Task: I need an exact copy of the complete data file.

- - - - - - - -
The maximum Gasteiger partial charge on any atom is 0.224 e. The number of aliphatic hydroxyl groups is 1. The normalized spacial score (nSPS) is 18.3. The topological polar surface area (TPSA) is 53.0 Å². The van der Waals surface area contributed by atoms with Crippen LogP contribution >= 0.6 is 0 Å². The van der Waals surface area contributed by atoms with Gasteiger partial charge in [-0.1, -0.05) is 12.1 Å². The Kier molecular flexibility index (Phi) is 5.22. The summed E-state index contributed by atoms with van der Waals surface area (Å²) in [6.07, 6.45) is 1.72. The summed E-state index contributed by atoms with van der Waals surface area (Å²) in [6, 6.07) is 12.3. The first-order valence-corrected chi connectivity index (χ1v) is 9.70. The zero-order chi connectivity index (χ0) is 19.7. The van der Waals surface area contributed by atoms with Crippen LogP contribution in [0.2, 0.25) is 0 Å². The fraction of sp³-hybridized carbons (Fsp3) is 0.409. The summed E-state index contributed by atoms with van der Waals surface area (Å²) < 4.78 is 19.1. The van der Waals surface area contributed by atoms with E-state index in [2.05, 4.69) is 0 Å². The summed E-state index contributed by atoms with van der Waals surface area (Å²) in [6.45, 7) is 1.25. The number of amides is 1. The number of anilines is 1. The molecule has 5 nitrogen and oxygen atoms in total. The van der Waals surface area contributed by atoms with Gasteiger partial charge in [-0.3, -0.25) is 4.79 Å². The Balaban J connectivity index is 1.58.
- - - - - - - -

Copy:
The maximum Gasteiger partial charge on any atom is 0.224 e. The number of aliphatic hydroxyl groups is 1. The normalized spacial score (nSPS) is 18.3. The topological polar surface area (TPSA) is 53.0 Å². The van der Waals surface area contributed by atoms with Crippen LogP contribution >= 0.6 is 0 Å². The van der Waals surface area contributed by atoms with Gasteiger partial charge in [-0.1, -0.05) is 12.1 Å². The Kier molecular flexibility index (Phi) is 5.22. The summed E-state index contributed by atoms with van der Waals surface area (Å²) in [6.07, 6.45) is 1.72. The summed E-state index contributed by atoms with van der Waals surface area (Å²) in [6, 6.07) is 12.3. The first-order valence-corrected chi connectivity index (χ1v) is 9.70. The zero-order chi connectivity index (χ0) is 19.7. The van der Waals surface area contributed by atoms with Crippen LogP contribution in [0.2, 0.25) is 0 Å². The fraction of sp³-hybridized carbons (Fsp3) is 0.409. The summed E-state index contributed by atoms with van der Waals surface area (Å²) < 4.78 is 19.1. The van der Waals surface area contributed by atoms with E-state index in [2.05, 4.69) is 0 Å². The summed E-state index contributed by atoms with van der Waals surface area (Å²) in [6.45, 7) is 1.25. The number of amides is 1. The number of anilines is 1. The molecule has 5 nitrogen and oxygen atoms in total. The van der Waals surface area contributed by atoms with Gasteiger partial charge in [-0.3, -0.25) is 4.79 Å². The Balaban J connectivity index is 1.58.